If you’re not normally afraid of the dentist, but you’re worried about your wisdom teeth, you’re not alone! Many adults who would otherwise be fine with the dentist dread the thought of having to deal with their wisdom teeth, especially around having to have them removed!
Facing that fear starts with getting informed! The talented and experienced team at Integrated Dental Arts in Greeley can help you understand your wisdom teeth.
1. They Have A Formal Name
They’re called wisdom teeth because they don’t come in until later in life, usually between the ages of 17-25. By this time, most of the adult teeth have already shifted into their permanent positions, including the first two sets of molars.
Wisdom teeth are clinically referred to as “third molars” because they are similar to the first two sets of molars that are finished developing by adolescence. The reason that many people have problems with their wisdom teeth is because they have limited space to erupt in the back of the mouth, and they have a hard time making room for themselves. Unlike other teeth which are more easily able to move around earlier in life, wisdom teeth have to try to move around more rigid teeth.
In some cases, not being able to move around can lead to infection because they may not erupt properly, but there are some people who never have any problems!
2. Not Everyone Has Them
Up to 35% of people may be lucky enough to have been born without wisdom teeth! Dentists can find wisdom teeth below the gumline on a dental X-ray before they’ve even begun to erupt. If there are no signs of them by your twenties, there’s a possibility that they may not be there at all! Some people have them come in many years or even decades later, or not at all.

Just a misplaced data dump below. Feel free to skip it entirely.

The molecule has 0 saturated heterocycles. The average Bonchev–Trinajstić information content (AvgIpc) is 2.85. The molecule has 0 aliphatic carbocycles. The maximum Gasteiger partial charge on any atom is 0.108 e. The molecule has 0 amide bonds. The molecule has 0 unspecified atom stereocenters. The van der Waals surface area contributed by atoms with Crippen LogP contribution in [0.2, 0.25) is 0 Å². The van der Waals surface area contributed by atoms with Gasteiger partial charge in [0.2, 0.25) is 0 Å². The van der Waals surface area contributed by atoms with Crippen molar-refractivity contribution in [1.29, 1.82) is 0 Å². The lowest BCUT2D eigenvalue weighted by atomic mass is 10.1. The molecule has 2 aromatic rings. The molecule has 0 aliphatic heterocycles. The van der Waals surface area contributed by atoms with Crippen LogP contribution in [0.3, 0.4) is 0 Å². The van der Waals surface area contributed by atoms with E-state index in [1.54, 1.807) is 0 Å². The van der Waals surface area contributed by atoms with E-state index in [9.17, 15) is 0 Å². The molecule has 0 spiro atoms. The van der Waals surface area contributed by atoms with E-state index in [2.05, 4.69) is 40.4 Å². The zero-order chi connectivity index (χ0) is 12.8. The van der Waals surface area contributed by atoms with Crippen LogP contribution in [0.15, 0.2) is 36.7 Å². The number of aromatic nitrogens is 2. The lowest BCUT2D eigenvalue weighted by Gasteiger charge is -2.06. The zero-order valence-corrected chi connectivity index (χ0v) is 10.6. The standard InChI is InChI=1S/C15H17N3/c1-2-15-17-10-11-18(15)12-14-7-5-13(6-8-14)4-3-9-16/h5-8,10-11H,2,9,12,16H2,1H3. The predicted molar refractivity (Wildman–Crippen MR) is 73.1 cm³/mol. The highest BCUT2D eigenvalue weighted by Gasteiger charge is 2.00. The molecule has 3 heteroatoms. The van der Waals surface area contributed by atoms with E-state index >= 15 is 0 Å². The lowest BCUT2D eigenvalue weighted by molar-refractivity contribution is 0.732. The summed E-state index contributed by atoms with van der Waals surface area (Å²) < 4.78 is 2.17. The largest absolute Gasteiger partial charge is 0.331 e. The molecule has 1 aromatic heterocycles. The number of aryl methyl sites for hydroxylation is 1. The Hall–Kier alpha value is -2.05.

The X-ray can also show how the wisdom teeth are positioned below the gumline, and may allow the dentist to predict if the teeth could cause problems in the future. Next time you see Dr. X, ask if your wisdom teeth are still waiting to come out or if you could have been born without them. You may be surprised!
3. They Don’t Always Come In at the Same Time
While wisdom teeth are “scheduled” to come in during the tail end of adolescence and the beginning of young adulthood, they may not all come in at the same time. All four may come in at the same time, but it’s possible that any of them can come on their own, or perhaps the two on the bottom and later the two on top. You could also only ever see one set while the other doesn’t come in!
There’s no guarantee that they’ll all cause problems, either. Depending on the size of your jaw and the amount of space available around your second molars, teeth may erupt differently. If there is plenty of room for them to grow in and they’re cleaned properly, you may never have problems, but if one or two become impacted because there isn’t enough room, that may be a reason to have them removed.
If you have questions about your wisdom teeth, don’t hesitate to contact Integrated Dental Arts to find the most conservative, comfortable treatment possible by scheduling an appointment online or calling 970.281.5972.